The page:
Armed with his reference image, Marten could now identify all the key components that were strewn randomly around the Shut End yard. Not only reminding himself of the structure of the vehicle and what to look out for, but also, offering an opportunity to present the drawing to officers at the Patent Office Museum, London, to encourage some enthusiasm for preserving the locomotive.
Edward Marten took the opportunity to present the concept of preserving Agenoria while he was assessing a Trevithick boiler in late 1880. Colonel A Stuart Wortley, (Curator at the Patent Office Museum) likened Agenoria to Puffing Billy, the latter, a locomotive already part of the Patent Office’s Collection, along with Rocket and Sans Pareil.
He comments in his letter to Edward Marten, in November 1880.
The drawing of the “Agenoria” is very interesting, & as soon as you can give me further particulars, I would send my engineer to see it.
The engineer Col Stuart Wortley refers to in his letter was Samuel Ford.
The plan was unfolding in front of me; this image was created to secure an acquisition decision. The process today has only been superseded by the inclusion of photographic images. Curators present an acquisition case, using photographs and other relevant images to support the written presentation at a Collection Development meeting, to create a motion of support and encourage a majority agreement to collect a railway artefact.
This motion of support clearly worked for Edward Marten. Colonel A Stuart Wortley, satisfied that this locomotive was sufficiently different in engineering concept to Puffing Billy, eventually wrote to Agenoria’s owner, William Orme Foster on May 31st 1881.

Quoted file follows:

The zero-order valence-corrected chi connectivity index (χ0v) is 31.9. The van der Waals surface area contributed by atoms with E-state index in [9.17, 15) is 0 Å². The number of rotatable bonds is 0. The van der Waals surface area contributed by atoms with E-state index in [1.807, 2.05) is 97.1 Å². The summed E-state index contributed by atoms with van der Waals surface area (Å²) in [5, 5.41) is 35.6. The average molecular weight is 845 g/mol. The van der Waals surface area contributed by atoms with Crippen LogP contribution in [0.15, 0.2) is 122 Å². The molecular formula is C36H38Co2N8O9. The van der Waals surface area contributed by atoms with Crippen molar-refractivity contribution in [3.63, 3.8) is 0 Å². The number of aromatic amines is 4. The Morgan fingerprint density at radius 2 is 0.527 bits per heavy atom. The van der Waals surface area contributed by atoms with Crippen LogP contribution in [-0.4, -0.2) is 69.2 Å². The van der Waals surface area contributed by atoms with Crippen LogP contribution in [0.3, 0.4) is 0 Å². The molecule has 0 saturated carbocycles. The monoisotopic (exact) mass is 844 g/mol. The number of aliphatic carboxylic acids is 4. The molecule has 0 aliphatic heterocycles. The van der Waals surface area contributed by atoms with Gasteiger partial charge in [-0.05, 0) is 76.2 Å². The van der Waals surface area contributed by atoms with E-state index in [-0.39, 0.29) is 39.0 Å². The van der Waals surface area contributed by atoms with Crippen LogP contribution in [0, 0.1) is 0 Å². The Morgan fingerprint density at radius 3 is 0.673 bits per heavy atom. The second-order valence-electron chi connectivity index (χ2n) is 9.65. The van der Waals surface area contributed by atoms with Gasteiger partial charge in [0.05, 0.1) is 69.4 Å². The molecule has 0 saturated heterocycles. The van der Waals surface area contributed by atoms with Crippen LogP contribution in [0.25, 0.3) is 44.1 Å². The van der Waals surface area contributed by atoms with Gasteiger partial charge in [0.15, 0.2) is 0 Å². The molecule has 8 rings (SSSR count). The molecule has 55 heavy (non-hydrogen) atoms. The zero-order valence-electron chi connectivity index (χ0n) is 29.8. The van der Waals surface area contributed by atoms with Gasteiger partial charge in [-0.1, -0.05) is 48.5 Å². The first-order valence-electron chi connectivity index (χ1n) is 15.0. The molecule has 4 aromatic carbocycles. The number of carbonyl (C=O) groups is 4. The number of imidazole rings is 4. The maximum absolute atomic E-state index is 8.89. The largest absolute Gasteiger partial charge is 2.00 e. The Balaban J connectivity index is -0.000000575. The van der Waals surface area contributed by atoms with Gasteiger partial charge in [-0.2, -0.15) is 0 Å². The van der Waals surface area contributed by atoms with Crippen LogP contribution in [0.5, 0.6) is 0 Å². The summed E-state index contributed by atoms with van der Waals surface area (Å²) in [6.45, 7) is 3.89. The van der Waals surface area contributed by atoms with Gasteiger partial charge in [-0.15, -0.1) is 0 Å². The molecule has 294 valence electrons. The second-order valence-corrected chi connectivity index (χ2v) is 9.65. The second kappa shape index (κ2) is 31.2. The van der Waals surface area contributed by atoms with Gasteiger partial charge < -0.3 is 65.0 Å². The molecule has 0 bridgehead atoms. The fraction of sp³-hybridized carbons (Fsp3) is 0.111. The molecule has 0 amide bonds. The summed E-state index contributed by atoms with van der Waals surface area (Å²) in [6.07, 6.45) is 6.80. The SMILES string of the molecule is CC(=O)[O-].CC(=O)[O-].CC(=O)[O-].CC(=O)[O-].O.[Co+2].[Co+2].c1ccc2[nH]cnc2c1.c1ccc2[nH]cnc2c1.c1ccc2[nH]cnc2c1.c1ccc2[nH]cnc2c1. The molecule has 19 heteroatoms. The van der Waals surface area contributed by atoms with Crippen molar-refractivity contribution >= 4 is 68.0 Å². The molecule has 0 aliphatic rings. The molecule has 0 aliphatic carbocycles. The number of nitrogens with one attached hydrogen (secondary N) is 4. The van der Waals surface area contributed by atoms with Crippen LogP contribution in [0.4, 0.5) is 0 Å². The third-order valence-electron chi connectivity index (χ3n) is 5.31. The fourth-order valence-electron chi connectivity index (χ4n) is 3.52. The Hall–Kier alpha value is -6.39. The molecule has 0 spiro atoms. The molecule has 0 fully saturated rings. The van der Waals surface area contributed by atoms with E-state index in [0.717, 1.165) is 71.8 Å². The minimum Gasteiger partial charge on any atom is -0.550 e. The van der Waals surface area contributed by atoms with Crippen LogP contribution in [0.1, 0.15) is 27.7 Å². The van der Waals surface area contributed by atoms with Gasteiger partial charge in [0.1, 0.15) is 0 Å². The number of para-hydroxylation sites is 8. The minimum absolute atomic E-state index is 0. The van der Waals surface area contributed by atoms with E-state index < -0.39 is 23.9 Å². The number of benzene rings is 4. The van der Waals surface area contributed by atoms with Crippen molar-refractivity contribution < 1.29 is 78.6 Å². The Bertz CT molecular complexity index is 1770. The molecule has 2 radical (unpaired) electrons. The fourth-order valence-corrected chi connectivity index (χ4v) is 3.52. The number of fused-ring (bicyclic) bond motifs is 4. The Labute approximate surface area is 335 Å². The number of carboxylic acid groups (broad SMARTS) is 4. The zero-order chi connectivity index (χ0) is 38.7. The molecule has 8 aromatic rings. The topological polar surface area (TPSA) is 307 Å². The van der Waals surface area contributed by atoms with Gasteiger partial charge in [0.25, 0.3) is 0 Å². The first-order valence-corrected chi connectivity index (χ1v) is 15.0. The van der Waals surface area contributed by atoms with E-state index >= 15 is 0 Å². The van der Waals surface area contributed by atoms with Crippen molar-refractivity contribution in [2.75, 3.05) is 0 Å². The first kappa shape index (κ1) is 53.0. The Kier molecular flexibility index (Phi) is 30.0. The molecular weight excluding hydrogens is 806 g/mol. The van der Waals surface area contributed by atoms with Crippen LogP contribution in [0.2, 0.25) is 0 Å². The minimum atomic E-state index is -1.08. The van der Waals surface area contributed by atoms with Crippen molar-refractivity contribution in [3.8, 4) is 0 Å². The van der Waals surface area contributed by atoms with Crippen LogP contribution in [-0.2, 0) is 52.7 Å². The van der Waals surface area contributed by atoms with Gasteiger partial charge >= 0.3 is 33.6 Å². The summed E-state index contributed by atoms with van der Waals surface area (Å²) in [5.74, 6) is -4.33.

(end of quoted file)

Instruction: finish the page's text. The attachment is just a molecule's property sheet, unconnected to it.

“May I ask whether you would be willing to present this old relic to Her Majesty’s Government to spend the rest of its days in this Museum which belongs to the Commissioners of Patents?”
In the late 19th century, the Patent Office Museum was largely dependent on the altruistic outlook of locomotive and artefact owners, encouraging donations of objects, rather than offering them a purchase price.
The treasury, at the time, was reluctant to provide money for what they described as,
‘the acquisition of objects of antiquarian rather than functional interest’. Clearly leaving this aspect of collecting to quaint eccentrics like Charles Wade and the self-financing, Augustus Pitt-Rivers, types.
To this end, it should be noted that Agenoria was technically an acquisition largely instigated by the Patents Office Museum, in association with Edward Marten’s guidance and expertise.
Although Agenoria was not accessioned into its Collection until December 1884, a year after the Patents Office Museum had been merged with the South Kensington Museum, eventually, The Science Museum. The decision, in principle, to acquire the vehicle had been made in 1881. The Patent Office Museum’s collections were still occupying their old premises on the east side of Exhibition Road, but plans were in train to move them across Exhibition Road to the Science Collection buildings (the Southern Galleries) in 1886.
Mr Marten’s drawing, along with the associated contacts with the Patents Office Museum, eventually persuaded the owner, William Orme Foster, to donate Agenoria into the care of The Patent Office Museum.
There had been some brinksmanship elements to the lead up to the locomotive’s preservation.
Agenoria, in its newly restored state, was initially exhibited at the Wolverhampton Fine Arts & Industrial Exhibition: Archaeological & Geographical section. This event was Edward Marten’s opportunity to develop the incentive for the rebuild by offering a specific deadline to all the interested parties involved.
As the event drew to its conclusion, Edward Marten was forced to write to the Patents Office Museum twice, to secure an answer. This with only ten days to go before the locomotive effectively became homeless.
Rocket had been donated to the Patent Office Museum, in 1862. It could have been Marten’s vision, as a boiler expert, that it was imperative to maintain a coherent understanding of the advantages of successful locomotive developments.
One must therefore invest in some form of collection diversity; a collection containing varying sorts of early locomotives, to compare and illustrate the successful evolution of a dominant locomotive type.
One instance is Rocket’s multi-tubular boiler, that set the bar height for 131 years -eventually leading to the demise, of what were essentially, less efficient, beam engines on wheels – such as Agenoria.